YANGON, Myanmar — Myanmar's president pardoned at least 20 political prisoners on Friday, just ahead of an historic state visit to the United States that will highlight the two sides' improved relations brought about by the former pariah nation's democratic reforms.
Ye Aung, a member of the government's political prisoner scrutiny committee, said 20 prisoners had been freed so far Friday, with more releases expected. The exact number to be released was unclear, though a former prisoner who tracks releases, Ba Myo Thein, said he had heard that at least 32 would be freed.
President Thein Sein will visit the White House on Monday, the first state visit by a Myanmar leader in almost 47 years.
The U.S. applied sanctions against Myanmar's previous military regime for its poor human rights record. Thein Sein has implemented several reforms since his election in 2010, including freeing hundreds of political prisoners. The U.S. in turn eased most sanctions. Last November, Barack Obama became the first U.S. president to visit Myanmar.
It has become a pattern for prison amnesties to coincide with high-profile international or regional meetings as a way of highlighting the government's benevolent policies. Thein Sein pardoned 93 prisoners, including at least 59 political detainees in April, a day after the European Union lifted sanctions against the Southeast Asian nation.
A group campaigning for democracy in Myanmar – which is also known by its old name, Burma – accuses Thein Sein's government of using political prisoners for public relations purposes.
"Thein Sein seems to have judged, sadly apparently correctly, that the Obama administration is particularly gullible and likely to respond positively to this kind of manipulative use of political prisoner releases," Burma Campaign UK said in a prepared statement.
The release of political detainees has been a key concern of the United States and Washington wants all political prisoners freed.
The group also expressed concern that Thein Sein's democratic reforms were incomplete.
"Thein Sein has also left almost every repressive law used to jail political prisoners in place," the statement said. "Almost all the releases of political prisoners have only been released conditionally, meaning that if they engage in political activities which the government does not like they can be put back in jail and have to serve a new prison term and their old prison term."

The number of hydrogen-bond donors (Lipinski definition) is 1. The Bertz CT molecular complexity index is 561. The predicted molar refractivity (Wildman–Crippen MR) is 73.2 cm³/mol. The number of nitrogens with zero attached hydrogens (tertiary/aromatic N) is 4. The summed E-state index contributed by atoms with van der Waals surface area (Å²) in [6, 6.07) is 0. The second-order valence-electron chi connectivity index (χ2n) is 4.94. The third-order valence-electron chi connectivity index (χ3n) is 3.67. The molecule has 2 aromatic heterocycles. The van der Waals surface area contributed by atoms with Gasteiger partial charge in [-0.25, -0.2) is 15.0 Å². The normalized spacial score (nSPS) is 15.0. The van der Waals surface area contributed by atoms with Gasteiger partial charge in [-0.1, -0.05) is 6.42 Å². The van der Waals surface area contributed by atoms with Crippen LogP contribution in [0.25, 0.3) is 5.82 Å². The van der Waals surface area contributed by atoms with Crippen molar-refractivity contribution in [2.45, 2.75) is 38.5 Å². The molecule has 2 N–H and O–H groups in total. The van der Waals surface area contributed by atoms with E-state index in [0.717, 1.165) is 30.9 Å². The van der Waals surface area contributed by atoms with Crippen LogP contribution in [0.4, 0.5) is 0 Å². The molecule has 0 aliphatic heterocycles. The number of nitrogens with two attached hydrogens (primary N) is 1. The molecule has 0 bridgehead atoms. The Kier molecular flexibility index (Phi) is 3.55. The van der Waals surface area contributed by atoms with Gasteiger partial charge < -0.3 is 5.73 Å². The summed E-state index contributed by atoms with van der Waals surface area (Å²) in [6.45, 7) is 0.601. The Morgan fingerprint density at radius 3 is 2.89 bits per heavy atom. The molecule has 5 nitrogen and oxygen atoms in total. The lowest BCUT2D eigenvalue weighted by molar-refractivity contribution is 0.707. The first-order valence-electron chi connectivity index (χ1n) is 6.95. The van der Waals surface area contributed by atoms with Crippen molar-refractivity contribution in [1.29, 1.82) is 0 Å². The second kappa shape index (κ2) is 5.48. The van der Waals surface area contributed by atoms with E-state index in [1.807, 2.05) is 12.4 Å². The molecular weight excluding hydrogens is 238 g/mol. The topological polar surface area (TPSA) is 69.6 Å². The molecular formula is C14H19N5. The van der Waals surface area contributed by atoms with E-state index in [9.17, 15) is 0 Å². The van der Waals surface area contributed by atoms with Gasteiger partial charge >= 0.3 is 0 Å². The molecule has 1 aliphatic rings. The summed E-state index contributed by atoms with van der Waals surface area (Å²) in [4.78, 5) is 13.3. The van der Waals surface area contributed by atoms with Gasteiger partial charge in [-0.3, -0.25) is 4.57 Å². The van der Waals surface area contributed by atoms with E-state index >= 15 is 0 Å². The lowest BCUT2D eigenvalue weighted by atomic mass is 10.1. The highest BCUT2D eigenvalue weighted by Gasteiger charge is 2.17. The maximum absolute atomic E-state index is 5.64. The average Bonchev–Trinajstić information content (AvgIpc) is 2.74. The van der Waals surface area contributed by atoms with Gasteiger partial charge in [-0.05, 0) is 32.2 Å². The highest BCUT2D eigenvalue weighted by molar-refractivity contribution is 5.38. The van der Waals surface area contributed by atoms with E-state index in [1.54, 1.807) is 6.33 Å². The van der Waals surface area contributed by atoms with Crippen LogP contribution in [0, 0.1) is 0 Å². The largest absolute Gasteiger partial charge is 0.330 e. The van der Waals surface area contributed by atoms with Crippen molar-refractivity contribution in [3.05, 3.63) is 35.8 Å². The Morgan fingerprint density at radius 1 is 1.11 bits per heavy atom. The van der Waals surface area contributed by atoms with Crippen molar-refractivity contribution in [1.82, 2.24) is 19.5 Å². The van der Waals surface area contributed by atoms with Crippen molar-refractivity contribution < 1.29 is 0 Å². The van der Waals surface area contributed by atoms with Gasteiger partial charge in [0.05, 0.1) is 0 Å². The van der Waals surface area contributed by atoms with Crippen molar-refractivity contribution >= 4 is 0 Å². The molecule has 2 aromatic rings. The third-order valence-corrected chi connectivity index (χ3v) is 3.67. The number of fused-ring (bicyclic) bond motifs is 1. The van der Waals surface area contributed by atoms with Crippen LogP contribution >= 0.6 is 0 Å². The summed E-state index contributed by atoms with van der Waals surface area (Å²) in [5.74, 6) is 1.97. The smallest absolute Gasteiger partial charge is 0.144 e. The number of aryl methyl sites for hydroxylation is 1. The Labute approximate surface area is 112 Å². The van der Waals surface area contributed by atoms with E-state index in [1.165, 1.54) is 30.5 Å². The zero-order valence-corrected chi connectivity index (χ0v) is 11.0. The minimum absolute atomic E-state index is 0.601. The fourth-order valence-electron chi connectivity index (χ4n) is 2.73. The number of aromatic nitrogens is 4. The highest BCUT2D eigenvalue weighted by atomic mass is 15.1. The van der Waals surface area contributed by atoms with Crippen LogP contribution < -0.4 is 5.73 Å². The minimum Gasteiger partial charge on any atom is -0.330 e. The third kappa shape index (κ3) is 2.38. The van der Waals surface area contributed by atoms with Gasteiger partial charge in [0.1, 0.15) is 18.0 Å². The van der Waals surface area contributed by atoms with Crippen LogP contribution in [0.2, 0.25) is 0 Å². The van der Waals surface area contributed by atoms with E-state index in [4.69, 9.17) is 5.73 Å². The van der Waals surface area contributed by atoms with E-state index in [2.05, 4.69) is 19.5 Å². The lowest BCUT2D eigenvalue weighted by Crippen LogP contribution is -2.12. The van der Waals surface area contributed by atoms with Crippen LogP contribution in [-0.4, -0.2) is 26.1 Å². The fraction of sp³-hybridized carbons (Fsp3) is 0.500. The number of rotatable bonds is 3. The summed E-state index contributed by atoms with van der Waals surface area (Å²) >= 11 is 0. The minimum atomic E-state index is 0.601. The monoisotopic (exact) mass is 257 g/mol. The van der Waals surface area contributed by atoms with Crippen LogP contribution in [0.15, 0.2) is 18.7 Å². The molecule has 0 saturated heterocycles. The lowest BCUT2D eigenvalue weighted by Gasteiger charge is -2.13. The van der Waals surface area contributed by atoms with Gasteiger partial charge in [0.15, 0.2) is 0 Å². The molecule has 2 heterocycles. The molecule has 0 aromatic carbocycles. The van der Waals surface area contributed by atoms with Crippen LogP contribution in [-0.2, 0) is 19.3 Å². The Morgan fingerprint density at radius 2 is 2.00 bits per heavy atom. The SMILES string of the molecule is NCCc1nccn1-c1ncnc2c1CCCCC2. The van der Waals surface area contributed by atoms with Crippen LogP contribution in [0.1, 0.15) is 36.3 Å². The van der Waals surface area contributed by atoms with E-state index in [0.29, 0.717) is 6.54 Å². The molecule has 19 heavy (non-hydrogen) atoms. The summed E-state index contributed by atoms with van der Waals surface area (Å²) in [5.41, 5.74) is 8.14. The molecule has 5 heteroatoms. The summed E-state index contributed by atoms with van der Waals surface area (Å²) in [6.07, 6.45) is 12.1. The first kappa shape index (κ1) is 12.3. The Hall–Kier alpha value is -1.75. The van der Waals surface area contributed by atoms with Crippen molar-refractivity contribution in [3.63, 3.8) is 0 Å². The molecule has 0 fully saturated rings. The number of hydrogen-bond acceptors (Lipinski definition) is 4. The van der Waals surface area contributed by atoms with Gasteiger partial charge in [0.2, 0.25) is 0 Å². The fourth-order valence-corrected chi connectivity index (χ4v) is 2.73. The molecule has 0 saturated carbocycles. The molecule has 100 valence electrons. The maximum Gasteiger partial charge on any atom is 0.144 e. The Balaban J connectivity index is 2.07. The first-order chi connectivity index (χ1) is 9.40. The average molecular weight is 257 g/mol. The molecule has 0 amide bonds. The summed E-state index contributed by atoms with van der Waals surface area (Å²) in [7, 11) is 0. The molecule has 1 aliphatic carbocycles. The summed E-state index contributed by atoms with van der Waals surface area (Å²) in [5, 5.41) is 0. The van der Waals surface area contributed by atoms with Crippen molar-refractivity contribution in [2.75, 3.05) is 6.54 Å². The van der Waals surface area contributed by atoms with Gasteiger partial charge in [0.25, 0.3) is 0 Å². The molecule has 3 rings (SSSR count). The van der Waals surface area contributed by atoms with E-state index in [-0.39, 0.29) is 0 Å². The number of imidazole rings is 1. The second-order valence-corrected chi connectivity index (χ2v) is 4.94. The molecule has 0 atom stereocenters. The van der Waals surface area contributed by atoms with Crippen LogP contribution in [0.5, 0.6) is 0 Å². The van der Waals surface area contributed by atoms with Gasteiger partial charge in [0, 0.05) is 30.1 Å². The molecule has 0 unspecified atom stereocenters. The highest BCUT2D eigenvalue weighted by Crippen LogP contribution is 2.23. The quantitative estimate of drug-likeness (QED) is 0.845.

President's office director Maj. Zaw Htay's responded on his Facebook page to such criticism. He said Thein Sein doesn't use political prisoners as tools, and that his interest is just to have an all- inclusive process.
Ye Aung, who is a former prisoner himself, said many of those freed Friday had been identified by his committee as political detainees, and he looked forward to the release of all such prisoners.
"According to our list there are still 160 political prisoners remaining in prison. We are still scrutinizing the list and there could be more," he said.
The government had routinely denied the existence of political prisoners, saying all people sentenced to jail have been convicted legitimately of breaking the nation's laws, but Thein Sein's administration recently conceded that there are political detainees, and formed the committee with government officials and former political prisoners to tally and report who remains imprisoned.
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This picture taken on May 4, 2012 shows Thaung Sein (R) holding a picture of his son Aye Aung, a political prisoner detained at Kalay prison in northwest Sagaing Division, at their family home in Yangon. (Ye Aung Thu/AFP/GettyImages)
An activist from Free Burma Coalition-Philippines (FBC-PHI) raises his fists with mock chain during a protest in front of the Myanmar embassy in Manila on March 13, 2012, urging the Myanmese government to release all political prisoners and repeal all repressive laws ahead of its by-elections on April 1. (TED ALJIBE/AFP/Getty Images)
This photo taken on February 17, 2012 shows former detained Myanmar activist Ko Ko Gyi recalling his days in prison during an interview in Yangon. (STR/AFP/Getty Images)
Political activist Htay Kywe (L), a prominent opponent of the regime and one of the leaders of a 1988 student uprising who spent more than 13 years in prison, is greeted by supporters as he arrives at Yangon international airport following his release from detention a day before, on January 14, 2012. (STR/AFP/Getty Images)
In this April 26, 2012 photo, Myanmar San Myint, mother of former student activist Aye Aung, cries during an interview in Yangon, Myanmar. (AP Photo/Sakchai Lalit)
In this Monday, Jan. 16, 2012 file photo, Shin Gambira, a prominent Buddhist monk who was one of hundreds of political prisoners freed in Myanmar, attends a ceremony of "Pray for Peace and Religious Unity" at a church in Yangon, Myanmar. (AP Photo/Khin Maung Win, File)
Myanmar blogger and prominent political activist Nay Phone Latt (L) walks out of the prison following his release from detention in Hpa-an, in the country's eastern Karen state on January 13, 2012. (Soe Than WIN/AFP/Getty Images)
Activists of the support group Free Burma Coalition hold up masks of Myanmar democracy icon Aung San Suu Kyi as they stand next to mock prison cell bars during a protest in front of the Myanmar embassy in Manila on July 31, 2009. (Nat Garcia/AFP/Getty Images)